Heart rate is the speed of the heartbeat measured by the number of contractions (beats) of the heart per minute (bpm). The heart rate can vary according to the body’s physical needs, including the need to absorb oxygen and excrete carbon dioxide. It is usually equal or close to the pulse measured at any peripheral point. Activities that can provoke change include physical exercise, sleep, anxiety, stress, illness, and ingestion of drugs.
The American Heart Association states the normal resting adult human heart rate is 60–100 bpm. Tachycardia is a fast heart rate, defined as above 100 bpm at rest. Bradycardia is a slow heart rate, defined as below 60 bpm at rest. During sleep a slow heartbeat with rates around 40–50 bpm is common and is considered normal. When the heart is not beating in a regular pattern, this is referred to as an arrhythmia. Abnormalities of heart rate sometimes indicate disease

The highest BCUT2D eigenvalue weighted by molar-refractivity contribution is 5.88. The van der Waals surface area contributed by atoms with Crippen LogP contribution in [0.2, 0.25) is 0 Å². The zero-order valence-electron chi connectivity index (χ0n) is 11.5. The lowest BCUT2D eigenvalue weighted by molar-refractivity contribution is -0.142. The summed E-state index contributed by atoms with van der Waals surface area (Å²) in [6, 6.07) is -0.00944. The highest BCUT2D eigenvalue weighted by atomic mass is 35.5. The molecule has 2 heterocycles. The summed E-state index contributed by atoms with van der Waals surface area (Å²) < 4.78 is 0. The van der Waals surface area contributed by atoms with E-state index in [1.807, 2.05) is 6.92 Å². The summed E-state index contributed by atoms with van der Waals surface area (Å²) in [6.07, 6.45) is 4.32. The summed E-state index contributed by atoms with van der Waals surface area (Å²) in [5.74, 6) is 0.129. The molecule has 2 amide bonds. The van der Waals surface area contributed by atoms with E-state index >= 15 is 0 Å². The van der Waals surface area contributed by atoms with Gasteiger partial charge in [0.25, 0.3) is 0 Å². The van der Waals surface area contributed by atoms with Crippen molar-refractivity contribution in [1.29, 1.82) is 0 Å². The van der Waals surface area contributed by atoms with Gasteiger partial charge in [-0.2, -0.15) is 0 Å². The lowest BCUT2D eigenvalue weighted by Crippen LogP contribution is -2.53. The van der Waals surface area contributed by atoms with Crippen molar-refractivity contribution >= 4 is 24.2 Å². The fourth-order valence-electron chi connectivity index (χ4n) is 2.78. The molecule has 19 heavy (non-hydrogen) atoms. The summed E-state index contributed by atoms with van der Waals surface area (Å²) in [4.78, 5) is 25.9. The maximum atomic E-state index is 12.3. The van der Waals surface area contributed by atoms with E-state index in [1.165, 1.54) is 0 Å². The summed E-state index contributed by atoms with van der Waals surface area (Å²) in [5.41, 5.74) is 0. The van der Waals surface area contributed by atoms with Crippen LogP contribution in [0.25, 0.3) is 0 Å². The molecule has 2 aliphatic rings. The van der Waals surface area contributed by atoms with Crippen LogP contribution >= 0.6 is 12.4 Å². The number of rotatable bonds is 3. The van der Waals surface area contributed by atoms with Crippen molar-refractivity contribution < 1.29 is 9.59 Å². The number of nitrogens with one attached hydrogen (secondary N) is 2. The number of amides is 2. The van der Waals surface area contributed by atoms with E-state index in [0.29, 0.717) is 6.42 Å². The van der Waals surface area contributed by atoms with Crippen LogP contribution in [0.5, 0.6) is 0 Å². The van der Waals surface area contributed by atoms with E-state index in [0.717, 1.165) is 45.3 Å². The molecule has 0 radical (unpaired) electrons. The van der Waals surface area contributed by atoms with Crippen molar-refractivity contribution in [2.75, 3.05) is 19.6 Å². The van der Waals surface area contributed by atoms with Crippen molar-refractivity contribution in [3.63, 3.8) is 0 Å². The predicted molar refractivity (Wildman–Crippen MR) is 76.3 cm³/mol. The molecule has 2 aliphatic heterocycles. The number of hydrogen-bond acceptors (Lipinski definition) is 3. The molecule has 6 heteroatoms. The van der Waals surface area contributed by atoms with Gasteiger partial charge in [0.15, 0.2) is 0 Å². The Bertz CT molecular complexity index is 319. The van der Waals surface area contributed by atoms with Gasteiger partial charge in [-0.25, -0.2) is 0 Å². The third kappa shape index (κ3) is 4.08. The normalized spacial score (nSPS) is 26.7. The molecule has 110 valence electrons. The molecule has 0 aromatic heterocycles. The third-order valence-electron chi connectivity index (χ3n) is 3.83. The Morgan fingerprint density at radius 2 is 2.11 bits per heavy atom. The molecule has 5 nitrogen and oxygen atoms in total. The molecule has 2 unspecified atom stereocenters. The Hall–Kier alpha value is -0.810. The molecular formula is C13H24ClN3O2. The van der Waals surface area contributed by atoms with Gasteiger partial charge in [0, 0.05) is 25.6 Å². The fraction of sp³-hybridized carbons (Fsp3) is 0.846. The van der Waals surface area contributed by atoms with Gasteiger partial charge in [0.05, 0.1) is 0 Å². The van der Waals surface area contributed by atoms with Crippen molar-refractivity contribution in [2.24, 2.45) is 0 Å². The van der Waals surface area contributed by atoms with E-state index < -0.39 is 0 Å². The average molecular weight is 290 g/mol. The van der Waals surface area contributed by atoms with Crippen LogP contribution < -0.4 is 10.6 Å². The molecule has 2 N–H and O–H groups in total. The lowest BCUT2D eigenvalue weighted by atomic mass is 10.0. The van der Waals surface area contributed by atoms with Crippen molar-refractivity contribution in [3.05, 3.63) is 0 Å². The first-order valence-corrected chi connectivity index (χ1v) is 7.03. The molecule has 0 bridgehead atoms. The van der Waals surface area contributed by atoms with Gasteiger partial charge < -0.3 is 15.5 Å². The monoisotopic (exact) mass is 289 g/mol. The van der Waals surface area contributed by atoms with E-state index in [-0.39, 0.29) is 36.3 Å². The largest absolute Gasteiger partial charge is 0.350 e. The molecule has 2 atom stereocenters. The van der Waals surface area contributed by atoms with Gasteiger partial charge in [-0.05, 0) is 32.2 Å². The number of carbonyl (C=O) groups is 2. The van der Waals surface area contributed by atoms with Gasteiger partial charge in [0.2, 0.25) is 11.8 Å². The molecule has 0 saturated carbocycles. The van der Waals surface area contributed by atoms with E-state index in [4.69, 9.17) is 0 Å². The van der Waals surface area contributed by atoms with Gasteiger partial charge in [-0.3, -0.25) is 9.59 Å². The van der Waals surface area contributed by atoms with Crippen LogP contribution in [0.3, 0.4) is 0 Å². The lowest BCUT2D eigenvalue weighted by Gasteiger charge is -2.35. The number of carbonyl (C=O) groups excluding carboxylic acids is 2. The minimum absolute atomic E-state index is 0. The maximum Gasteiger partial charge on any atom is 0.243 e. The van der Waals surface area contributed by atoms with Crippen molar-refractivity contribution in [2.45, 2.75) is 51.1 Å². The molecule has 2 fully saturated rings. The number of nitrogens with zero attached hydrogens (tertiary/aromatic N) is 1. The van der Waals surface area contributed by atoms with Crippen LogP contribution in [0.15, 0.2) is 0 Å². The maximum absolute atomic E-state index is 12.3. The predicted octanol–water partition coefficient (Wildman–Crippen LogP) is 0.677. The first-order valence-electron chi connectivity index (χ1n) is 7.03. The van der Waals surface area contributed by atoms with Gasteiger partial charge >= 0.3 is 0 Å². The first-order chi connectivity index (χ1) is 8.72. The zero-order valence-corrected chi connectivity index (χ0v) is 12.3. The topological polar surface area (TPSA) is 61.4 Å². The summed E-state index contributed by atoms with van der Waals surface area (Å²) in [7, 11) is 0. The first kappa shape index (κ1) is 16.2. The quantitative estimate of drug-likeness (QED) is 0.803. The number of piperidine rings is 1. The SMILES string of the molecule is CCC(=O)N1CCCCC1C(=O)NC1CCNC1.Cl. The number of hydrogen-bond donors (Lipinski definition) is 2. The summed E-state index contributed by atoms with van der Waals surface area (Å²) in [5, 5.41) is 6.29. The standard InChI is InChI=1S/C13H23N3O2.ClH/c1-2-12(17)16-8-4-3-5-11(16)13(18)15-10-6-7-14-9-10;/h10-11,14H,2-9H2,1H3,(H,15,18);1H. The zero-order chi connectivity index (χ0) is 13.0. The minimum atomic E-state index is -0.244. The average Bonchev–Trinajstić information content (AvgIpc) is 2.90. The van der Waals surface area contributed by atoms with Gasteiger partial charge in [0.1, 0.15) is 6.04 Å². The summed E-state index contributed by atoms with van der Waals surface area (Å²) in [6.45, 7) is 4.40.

While heart rhythm is regulated entirely by the sinoatrial node under normal conditions, heart rate is regulated by sympathetic and parasympathetic input to the sinoatrial node. The accelerans nerve provides sympathetic input to the heart by releasing norepinephrine onto the cells of the sinoatrial node (SA node), and the vagus nerve provides parasympathetic input to the heart by releasing acetylcholine onto sinoatrial node cells. Therefore, stimulation of the accelerans nerve increases heart rate, while stimulation of the vagus nerve decreases it.
Due to individuals having a constant blood volume,[dubious – discuss] one of the physiological ways to deliver more oxygen to an organ is to increase heart rate to permit blood to pass by the organ more often. Normal resting heart rates range from 60-100 bpm. Bradycardia is defined as a resting heart rate below 60 bpm. However, heart rates from 50 to 60 bpm are common among healthy people and do not necessarily require special attention.